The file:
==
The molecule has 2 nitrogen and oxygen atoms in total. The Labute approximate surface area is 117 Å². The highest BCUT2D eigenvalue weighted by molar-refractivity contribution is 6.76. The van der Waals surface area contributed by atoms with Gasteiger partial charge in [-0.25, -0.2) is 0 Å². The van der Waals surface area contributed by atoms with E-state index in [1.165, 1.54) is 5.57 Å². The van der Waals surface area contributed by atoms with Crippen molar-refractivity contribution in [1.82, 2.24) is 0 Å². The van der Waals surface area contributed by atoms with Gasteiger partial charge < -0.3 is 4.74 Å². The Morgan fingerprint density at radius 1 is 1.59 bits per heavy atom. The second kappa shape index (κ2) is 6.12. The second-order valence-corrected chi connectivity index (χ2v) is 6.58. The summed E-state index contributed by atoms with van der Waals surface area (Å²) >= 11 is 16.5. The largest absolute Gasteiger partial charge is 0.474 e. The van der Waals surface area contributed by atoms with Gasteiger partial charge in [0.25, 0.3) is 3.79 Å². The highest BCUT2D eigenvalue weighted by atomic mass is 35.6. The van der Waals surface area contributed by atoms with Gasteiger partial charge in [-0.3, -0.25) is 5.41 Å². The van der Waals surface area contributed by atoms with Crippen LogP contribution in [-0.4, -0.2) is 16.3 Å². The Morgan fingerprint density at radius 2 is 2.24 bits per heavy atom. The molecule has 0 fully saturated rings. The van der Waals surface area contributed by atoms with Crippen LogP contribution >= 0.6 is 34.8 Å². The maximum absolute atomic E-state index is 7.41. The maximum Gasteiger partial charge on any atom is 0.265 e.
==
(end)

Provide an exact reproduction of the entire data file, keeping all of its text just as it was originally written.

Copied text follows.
The molecule has 2 nitrogen and oxygen atoms in total. The Labute approximate surface area is 117 Å². The highest BCUT2D eigenvalue weighted by molar-refractivity contribution is 6.76. The van der Waals surface area contributed by atoms with Gasteiger partial charge in [-0.25, -0.2) is 0 Å². The van der Waals surface area contributed by atoms with E-state index in [1.165, 1.54) is 5.57 Å². The van der Waals surface area contributed by atoms with Crippen molar-refractivity contribution in [1.82, 2.24) is 0 Å². The van der Waals surface area contributed by atoms with Gasteiger partial charge < -0.3 is 4.74 Å². The Morgan fingerprint density at radius 1 is 1.59 bits per heavy atom. The second kappa shape index (κ2) is 6.12. The second-order valence-corrected chi connectivity index (χ2v) is 6.58. The summed E-state index contributed by atoms with van der Waals surface area (Å²) >= 11 is 16.5. The largest absolute Gasteiger partial charge is 0.474 e. The van der Waals surface area contributed by atoms with Gasteiger partial charge in [0.25, 0.3) is 3.79 Å². The highest BCUT2D eigenvalue weighted by atomic mass is 35.6. The van der Waals surface area contributed by atoms with Gasteiger partial charge in [-0.3, -0.25) is 5.41 Å². The van der Waals surface area contributed by atoms with Crippen LogP contribution in [-0.4, -0.2) is 16.3 Å². The Morgan fingerprint density at radius 2 is 2.24 bits per heavy atom. The molecule has 0 fully saturated rings. The van der Waals surface area contributed by atoms with Crippen LogP contribution >= 0.6 is 34.8 Å². The maximum absolute atomic E-state index is 7.41. The maximum Gasteiger partial charge on any atom is 0.265 e.